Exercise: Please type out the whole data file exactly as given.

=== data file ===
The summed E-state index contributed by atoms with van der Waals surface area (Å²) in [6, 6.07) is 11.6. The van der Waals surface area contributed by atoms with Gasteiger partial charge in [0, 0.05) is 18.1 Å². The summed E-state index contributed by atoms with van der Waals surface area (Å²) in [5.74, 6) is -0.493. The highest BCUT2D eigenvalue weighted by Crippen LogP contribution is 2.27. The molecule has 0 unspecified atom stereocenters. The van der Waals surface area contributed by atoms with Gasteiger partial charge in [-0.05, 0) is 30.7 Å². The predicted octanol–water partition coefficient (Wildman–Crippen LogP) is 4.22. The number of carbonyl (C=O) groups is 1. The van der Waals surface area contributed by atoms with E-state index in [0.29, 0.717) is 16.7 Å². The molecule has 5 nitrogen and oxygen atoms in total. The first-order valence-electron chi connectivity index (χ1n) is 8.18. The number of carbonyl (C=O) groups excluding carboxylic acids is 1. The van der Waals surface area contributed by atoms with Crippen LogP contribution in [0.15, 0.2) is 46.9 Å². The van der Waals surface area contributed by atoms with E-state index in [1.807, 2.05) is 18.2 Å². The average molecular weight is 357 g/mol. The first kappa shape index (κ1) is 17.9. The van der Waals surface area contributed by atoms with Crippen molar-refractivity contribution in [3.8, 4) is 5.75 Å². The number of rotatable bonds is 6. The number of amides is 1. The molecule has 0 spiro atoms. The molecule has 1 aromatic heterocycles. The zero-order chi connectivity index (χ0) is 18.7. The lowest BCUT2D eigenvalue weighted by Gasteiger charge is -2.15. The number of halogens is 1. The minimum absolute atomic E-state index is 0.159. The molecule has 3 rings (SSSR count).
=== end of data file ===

The summed E-state index contributed by atoms with van der Waals surface area (Å²) in [6, 6.07) is 11.6. The van der Waals surface area contributed by atoms with Gasteiger partial charge in [0, 0.05) is 18.1 Å². The summed E-state index contributed by atoms with van der Waals surface area (Å²) in [5.74, 6) is -0.493. The highest BCUT2D eigenvalue weighted by Crippen LogP contribution is 2.27. The molecule has 0 unspecified atom stereocenters. The van der Waals surface area contributed by atoms with Gasteiger partial charge in [-0.05, 0) is 30.7 Å². The predicted octanol–water partition coefficient (Wildman–Crippen LogP) is 4.22. The number of carbonyl (C=O) groups is 1. The van der Waals surface area contributed by atoms with E-state index in [0.29, 0.717) is 16.7 Å². The molecule has 5 nitrogen and oxygen atoms in total. The first-order valence-electron chi connectivity index (χ1n) is 8.18. The number of carbonyl (C=O) groups excluding carboxylic acids is 1. The van der Waals surface area contributed by atoms with Crippen LogP contribution in [0.15, 0.2) is 46.9 Å². The van der Waals surface area contributed by atoms with E-state index in [1.807, 2.05) is 18.2 Å². The average molecular weight is 357 g/mol. The first kappa shape index (κ1) is 17.9. The van der Waals surface area contributed by atoms with Crippen molar-refractivity contribution in [3.8, 4) is 5.75 Å². The number of rotatable bonds is 6. The number of amides is 1. The molecule has 0 spiro atoms. The molecule has 1 aromatic heterocycles. The zero-order chi connectivity index (χ0) is 18.7. The lowest BCUT2D eigenvalue weighted by Gasteiger charge is -2.15. The number of halogens is 1. The minimum absolute atomic E-state index is 0.159. The molecule has 3 rings (SSSR count).